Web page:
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The Center for American Progress, a progressive, DC-based think tank that has served as a training ground for Obama Administration officials, coordinated with the EPA to provide talking points on carbon control rules, emails show.
A series of emails, obtained by the Environment and Energy Legal Institute, demonstrate an ongoing relationship between the EPA – specifically Joseph Goffman, a senior official with the EPA’s air and radiation practice – and CAP’s then-strategy director David Weiss. The two collaborated as they tried to convince a New York Times reporter, who had discovered that the Carbon Capture and Sequestration program (the EPA’s method for assisting power plants that could not meet Clean Air Act regulations for air pollution) was much less effective than the EPA had previously noted.
A prominent left-wing group helped formulate Environmental Protection Agency talking points designed to sell a controversial regulatory scheme to skeptical journalists, internal emails show.
The emails show Joseph Goffman, the senior counsel of EPA’s Office of Air and Radiation, circulating talking points from Center for American Progress climate strategy director Daniel Weiss among EPA colleagues attempting to sell the agency’s controversial power plant regulations to a New York Times reporter.
Weiss emailed Goffman in September 2013 with a series of suggestions for convincing the Times’ Matt Wald of the commercial viability of carbon capture and sequestration (CCS) technology, a vital component of the agency’s stringent power plant emissions regulations.
Goffmann, who you’ve met before, no doubt, in our coverage of the EPA’s carbon emissions regulations and “Clean Air Act” materials, had been charged with making a legal justification for the carbon regulations, which would have a demonstrable economic impact on the power industry. As part of that justification, the EPA tried desperately to include references to CCS technology, which they said making adapting to their air pollution standards economically feasible and technologically possible, even for existing coal-powered plants.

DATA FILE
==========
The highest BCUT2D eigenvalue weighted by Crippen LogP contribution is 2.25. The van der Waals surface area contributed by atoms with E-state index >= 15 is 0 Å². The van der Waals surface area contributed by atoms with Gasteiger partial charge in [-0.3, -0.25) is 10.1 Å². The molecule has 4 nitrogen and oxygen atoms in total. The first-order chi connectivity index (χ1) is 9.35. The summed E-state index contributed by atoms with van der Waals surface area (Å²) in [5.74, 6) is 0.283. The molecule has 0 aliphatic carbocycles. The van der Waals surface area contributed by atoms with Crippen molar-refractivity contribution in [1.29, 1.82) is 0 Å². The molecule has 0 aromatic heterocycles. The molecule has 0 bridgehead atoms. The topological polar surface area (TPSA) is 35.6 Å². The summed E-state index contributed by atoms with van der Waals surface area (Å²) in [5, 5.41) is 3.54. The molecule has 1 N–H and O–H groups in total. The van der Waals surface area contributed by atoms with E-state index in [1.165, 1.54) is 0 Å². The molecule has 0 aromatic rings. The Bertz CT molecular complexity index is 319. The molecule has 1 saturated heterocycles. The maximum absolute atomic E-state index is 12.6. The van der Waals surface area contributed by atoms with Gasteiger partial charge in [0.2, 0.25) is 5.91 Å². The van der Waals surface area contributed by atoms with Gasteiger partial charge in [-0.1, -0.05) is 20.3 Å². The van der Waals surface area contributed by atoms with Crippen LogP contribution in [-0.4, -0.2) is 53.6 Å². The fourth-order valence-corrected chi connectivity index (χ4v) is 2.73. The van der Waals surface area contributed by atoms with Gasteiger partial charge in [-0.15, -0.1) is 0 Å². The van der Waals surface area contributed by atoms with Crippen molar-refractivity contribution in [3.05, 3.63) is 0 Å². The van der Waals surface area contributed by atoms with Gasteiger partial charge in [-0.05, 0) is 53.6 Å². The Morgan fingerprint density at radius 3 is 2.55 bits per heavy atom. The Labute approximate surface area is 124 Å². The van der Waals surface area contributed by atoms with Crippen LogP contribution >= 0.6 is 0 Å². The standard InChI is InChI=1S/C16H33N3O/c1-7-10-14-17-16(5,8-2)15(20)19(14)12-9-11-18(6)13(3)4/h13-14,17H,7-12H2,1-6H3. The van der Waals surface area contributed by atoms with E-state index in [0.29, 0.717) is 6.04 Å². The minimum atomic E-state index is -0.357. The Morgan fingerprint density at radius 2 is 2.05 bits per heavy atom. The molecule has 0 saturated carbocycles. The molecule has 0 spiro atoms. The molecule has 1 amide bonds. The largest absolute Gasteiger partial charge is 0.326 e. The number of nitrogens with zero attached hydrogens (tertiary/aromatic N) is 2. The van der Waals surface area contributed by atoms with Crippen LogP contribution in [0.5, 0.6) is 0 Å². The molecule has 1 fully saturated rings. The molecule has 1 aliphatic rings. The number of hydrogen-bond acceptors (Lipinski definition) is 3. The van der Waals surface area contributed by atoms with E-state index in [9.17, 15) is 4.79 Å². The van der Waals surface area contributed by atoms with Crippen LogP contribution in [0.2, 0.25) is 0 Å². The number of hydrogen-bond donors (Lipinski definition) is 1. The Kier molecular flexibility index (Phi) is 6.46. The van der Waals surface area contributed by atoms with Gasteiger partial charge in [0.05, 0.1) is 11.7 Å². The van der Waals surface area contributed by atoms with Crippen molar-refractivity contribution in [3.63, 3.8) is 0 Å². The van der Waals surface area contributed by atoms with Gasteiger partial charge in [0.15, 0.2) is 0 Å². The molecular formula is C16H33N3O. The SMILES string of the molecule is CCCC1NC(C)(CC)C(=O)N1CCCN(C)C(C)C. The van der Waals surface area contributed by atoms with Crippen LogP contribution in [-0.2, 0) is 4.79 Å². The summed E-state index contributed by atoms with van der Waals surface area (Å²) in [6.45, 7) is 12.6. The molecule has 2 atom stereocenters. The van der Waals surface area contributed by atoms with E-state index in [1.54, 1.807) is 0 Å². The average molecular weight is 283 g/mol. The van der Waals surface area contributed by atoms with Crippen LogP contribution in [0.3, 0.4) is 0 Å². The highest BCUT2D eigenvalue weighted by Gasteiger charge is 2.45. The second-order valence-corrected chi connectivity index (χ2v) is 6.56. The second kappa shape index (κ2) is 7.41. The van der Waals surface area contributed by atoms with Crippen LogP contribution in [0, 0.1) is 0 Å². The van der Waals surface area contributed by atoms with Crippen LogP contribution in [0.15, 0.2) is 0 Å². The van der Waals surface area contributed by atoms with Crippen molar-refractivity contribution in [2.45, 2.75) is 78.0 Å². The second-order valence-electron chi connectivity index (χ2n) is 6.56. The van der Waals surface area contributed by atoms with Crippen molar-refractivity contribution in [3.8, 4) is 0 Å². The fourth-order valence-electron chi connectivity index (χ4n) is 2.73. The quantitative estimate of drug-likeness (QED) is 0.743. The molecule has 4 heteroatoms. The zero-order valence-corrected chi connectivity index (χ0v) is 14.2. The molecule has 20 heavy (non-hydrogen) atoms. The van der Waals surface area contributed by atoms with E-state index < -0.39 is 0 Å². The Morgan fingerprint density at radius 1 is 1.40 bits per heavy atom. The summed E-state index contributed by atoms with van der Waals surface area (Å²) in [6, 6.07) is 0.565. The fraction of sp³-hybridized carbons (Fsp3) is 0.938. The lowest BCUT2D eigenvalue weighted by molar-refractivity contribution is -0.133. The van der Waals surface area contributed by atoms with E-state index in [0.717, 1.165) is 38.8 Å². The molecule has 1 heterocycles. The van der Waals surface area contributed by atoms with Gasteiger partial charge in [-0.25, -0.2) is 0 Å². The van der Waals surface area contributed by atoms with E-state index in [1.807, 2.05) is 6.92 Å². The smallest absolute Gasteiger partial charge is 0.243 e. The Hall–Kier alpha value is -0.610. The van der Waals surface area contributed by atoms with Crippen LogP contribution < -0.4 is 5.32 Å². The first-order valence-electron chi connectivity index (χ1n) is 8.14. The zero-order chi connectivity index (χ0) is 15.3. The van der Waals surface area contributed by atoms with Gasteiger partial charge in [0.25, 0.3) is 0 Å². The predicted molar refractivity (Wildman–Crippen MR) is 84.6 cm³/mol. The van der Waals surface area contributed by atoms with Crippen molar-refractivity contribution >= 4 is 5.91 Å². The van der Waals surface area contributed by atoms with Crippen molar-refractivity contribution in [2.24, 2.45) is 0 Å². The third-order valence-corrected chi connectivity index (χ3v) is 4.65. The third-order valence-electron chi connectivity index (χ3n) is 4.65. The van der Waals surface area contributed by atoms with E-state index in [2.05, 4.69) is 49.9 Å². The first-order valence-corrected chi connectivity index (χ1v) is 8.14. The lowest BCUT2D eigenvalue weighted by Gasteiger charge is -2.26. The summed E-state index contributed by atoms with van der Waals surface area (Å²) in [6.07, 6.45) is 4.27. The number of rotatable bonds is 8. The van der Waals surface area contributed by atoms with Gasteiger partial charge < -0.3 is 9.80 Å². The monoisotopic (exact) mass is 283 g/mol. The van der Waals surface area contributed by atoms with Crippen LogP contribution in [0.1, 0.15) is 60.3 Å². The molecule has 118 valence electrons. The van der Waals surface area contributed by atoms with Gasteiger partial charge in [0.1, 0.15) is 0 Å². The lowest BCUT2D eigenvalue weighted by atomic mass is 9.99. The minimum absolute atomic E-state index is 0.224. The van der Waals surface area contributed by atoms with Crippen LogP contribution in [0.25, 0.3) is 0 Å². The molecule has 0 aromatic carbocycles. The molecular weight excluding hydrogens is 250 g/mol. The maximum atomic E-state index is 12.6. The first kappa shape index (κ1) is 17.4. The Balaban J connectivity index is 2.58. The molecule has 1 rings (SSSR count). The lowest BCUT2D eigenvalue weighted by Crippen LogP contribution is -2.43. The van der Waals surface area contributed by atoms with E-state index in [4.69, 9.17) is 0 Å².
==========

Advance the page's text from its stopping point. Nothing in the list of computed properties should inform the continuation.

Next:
The problem? CCS’s reliability has always been in question, and the New York Times became aware of that, sometime in 2013. NYT reporter Matt Wald planned to go public with an “expose” of the CCS program, and Goffman wanted to either head him off or convince him of the error of his ways. Working with associates in the White House and in the EPA’s messaging department (yes, they have one), Goffman contacted Weiss and began sharing ideas. According to the emails, Weiss outlined what he called a “compelling case” that CCS was ready for prime time. Goffman then appears to have emailed Weiss’s suggestions (though copy-pasted in to his own email) to his communications colleagues.
Even though the effort was manic and the collaboration widespread, the “compelling case” for CCS does not appear to have swayed Matt Wald, who went on to write his original story about CCS – and it’s failures. Weiss, on the other hand, apparently so enamored of the CCS justification he’d emailed to Goffman, went on to co-author a Center for American Progress white paper using almost the same language.
The Center for American Progress has filled a number of key roles for the Obama Administration, from rehabbing their ex-employees for suitability on cable news television programs, to serving as a proving ground for administration employees – according to Heartland’s own research, CAP’s outlets have submitted recommendations to 32 regulatory agencies in the Obama Administration and make up 5 of 6 positions on regulatory agencies in the Administration itself. Of the approximately $40 million CAP takes in on a yearly basis from organizations like the George Soros Open Society Foundation and corporations like Wal-Mart, it spends $3.5 million on lobbying for its policies alone. This, however, is one of the first indications that it actively collaborates with the Obama Administration and its officials on marketing strategies for environmental regulations.
The EPA insists that the interactions are just fine (since, of course, no one misrepresented themselves, and no one used copyrighted material), but the emails imply a much larger, closer relationship between the Administration and CAP than was expected. It’s not a surprising relationship of course, given what we known from research on both organizations, but it is concerning – especially that the EPA, which is supposed to focus on environmental protection, is so closely affiliated with an organization tasked with pushing an environmental agenda that relies more on ideology than it does on science.